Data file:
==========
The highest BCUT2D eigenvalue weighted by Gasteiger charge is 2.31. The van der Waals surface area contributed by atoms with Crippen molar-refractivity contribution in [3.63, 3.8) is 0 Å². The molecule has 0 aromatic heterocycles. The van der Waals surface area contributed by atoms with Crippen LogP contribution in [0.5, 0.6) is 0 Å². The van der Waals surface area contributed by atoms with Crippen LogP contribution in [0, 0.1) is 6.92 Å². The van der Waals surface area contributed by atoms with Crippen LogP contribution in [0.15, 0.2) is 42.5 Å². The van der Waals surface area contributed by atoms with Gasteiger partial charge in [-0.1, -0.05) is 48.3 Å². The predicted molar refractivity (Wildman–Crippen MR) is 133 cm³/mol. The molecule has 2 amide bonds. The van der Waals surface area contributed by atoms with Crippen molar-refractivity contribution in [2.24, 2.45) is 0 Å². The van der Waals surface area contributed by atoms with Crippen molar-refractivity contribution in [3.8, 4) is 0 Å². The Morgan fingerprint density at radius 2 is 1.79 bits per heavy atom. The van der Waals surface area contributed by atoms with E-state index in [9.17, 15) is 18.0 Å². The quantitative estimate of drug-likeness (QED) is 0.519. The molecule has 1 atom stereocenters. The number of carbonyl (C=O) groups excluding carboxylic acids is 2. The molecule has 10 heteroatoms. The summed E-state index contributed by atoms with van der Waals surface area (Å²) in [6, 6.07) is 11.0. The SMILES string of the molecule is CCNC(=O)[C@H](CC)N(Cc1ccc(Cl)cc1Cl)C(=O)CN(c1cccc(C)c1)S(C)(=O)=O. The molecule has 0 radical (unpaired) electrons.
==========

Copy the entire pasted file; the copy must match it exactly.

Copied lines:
The highest BCUT2D eigenvalue weighted by Gasteiger charge is 2.31. The van der Waals surface area contributed by atoms with Crippen molar-refractivity contribution in [3.63, 3.8) is 0 Å². The molecule has 0 aromatic heterocycles. The van der Waals surface area contributed by atoms with Crippen LogP contribution in [0.5, 0.6) is 0 Å². The van der Waals surface area contributed by atoms with Crippen LogP contribution in [0, 0.1) is 6.92 Å². The van der Waals surface area contributed by atoms with Crippen LogP contribution in [0.15, 0.2) is 42.5 Å². The van der Waals surface area contributed by atoms with Gasteiger partial charge in [-0.1, -0.05) is 48.3 Å². The predicted molar refractivity (Wildman–Crippen MR) is 133 cm³/mol. The molecule has 2 amide bonds. The van der Waals surface area contributed by atoms with Crippen molar-refractivity contribution in [2.24, 2.45) is 0 Å². The van der Waals surface area contributed by atoms with Crippen molar-refractivity contribution in [3.8, 4) is 0 Å². The Morgan fingerprint density at radius 2 is 1.79 bits per heavy atom. The van der Waals surface area contributed by atoms with E-state index in [9.17, 15) is 18.0 Å². The quantitative estimate of drug-likeness (QED) is 0.519. The molecule has 1 atom stereocenters. The number of carbonyl (C=O) groups excluding carboxylic acids is 2. The molecule has 10 heteroatoms. The summed E-state index contributed by atoms with van der Waals surface area (Å²) in [6, 6.07) is 11.0. The SMILES string of the molecule is CCNC(=O)[C@H](CC)N(Cc1ccc(Cl)cc1Cl)C(=O)CN(c1cccc(C)c1)S(C)(=O)=O. The molecule has 0 radical (unpaired) electrons.